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Developmental hypoxia has negligible effects on long-term hypoxia tolerance and aerobic metabolism of Atlantic salmon (Salmo salar)

Citation

Wood, AT and Clark, TD and Andrewartha, SJ and Elliott, NG and Frappell, PB, Developmental hypoxia has negligible effects on long-term hypoxia tolerance and aerobic metabolism of Atlantic salmon (Salmo salar), Physiological and Biochemical Zoology, 90, (4) pp. 494-501. ISSN 1522-2152 (2017) [Refereed Article]


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Copyright 2017 The University of Chicago. All rights reserved.

DOI: doi:10.1086/692250

Abstract

Exposure to developmental hypoxia can have long-term impacts on the physiological performance of fish because of irreversible plasticity. Wild and captive-reared Atlantic salmon (Salmo salar) can be exposed to hypoxic conditions during development and continue to experience fluctuating oxygen levels as juveniles and adults. Here, we examine whether developmental hypoxia impacts subsequent hypoxia tolerance and aerobic performance of Atlantic salmon. Individuals at 8C were exposed to 50% (hypoxia) or 100% (normoxia) dissolved oxygen (DO) saturation (as percent of air saturation) from fertilization for ∼100 d (800 degree days) and then raised in normoxic conditions for a further 15 mo. At 18 mo after fertilization, aerobic scope was calculated in normoxia (100% DO) and acute (18 h) hypoxia (50% DO) from the difference between the minimum and maximum oxygen consumption rates ( and , respectively) at 10C. Hypoxia tolerance was determined as the DO at which loss of equilibrium (LOE) occurred in a constantly decreasing DO environment. There was no difference in , , or aerobic scope between fish raised in hypoxia or normoxia. There was some evidence that hypoxia tolerance was lower (higher DO at LOE) in hypoxia-raised fish compared with those raised in normoxia, but the magnitude of the effect was small (12.52% DO vs. 11.73% DO at LOE). Acute hypoxia significantly reduced aerobic scope by reducing , while remained unchanged. Interestingly, acute hypoxia uncovered individual-level relationships between DO at LOE and , , and aerobic scope. We discuss our findings in the context of developmental trajectories and the role of aerobic performance in hypoxia tolerance.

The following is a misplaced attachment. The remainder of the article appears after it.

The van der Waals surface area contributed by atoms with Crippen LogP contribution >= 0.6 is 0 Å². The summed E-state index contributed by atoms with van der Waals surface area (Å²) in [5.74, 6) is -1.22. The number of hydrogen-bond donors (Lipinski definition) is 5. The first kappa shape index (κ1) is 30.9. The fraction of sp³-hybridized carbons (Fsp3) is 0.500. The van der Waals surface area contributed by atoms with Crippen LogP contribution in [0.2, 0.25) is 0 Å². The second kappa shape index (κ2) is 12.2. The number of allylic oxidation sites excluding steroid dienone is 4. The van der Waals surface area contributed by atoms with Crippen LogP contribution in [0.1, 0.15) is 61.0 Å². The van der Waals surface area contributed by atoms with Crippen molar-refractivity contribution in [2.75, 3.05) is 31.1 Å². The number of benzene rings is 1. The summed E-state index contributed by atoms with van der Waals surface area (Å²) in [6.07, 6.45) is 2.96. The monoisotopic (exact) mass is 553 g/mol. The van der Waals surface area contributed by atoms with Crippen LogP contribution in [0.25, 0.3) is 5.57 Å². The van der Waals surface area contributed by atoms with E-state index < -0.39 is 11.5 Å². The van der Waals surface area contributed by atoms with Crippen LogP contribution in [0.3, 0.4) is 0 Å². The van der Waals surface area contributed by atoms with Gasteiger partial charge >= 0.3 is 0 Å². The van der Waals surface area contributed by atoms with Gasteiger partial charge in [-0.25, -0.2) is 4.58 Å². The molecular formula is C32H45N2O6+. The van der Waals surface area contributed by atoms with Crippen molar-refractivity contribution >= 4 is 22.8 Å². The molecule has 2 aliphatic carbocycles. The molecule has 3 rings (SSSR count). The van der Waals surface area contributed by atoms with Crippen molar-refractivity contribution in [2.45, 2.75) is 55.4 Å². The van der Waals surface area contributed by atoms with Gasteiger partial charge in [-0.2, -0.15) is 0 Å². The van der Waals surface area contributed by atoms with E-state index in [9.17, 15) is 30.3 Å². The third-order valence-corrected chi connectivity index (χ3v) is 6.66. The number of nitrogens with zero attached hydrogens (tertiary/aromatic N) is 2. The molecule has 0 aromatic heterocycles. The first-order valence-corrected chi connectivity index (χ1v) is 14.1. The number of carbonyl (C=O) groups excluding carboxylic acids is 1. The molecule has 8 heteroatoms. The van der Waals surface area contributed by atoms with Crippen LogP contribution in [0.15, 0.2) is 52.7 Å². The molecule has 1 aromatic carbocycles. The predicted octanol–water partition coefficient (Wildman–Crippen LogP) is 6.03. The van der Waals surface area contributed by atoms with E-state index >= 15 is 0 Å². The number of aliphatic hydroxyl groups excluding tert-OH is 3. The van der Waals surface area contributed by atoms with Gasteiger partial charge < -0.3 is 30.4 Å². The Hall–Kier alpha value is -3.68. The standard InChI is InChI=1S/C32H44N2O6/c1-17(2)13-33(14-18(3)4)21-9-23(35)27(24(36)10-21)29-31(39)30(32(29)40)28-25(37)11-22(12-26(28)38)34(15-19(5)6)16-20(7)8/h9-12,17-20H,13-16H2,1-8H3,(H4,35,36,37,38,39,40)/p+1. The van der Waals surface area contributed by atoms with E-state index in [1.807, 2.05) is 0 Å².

Item Details

Item Type:Refereed Article
Keywords:aquaculture, hypoxia
Research Division:Biological Sciences
Research Group:Zoology
Research Field:Animal Physiological Ecology
Objective Division:Environment
Objective Group:Flora, Fauna and Biodiversity
Objective Field:Coastal and Estuarine Flora, Fauna and Biodiversity
Author:Wood, AT (Mr Andrew Wood)
Author:Clark, TD (Dr Timothy Clark)
Author:Andrewartha, SJ (Dr Sarah Andrewartha)
Author:Frappell, PB (Professor Peter Frappell)
ID Code:116100
Year Published:2017
Deposited By:Centre for Fisheries and Aquaculture
Deposited On:2017-05-01
Last Modified:2017-07-10
Downloads:0

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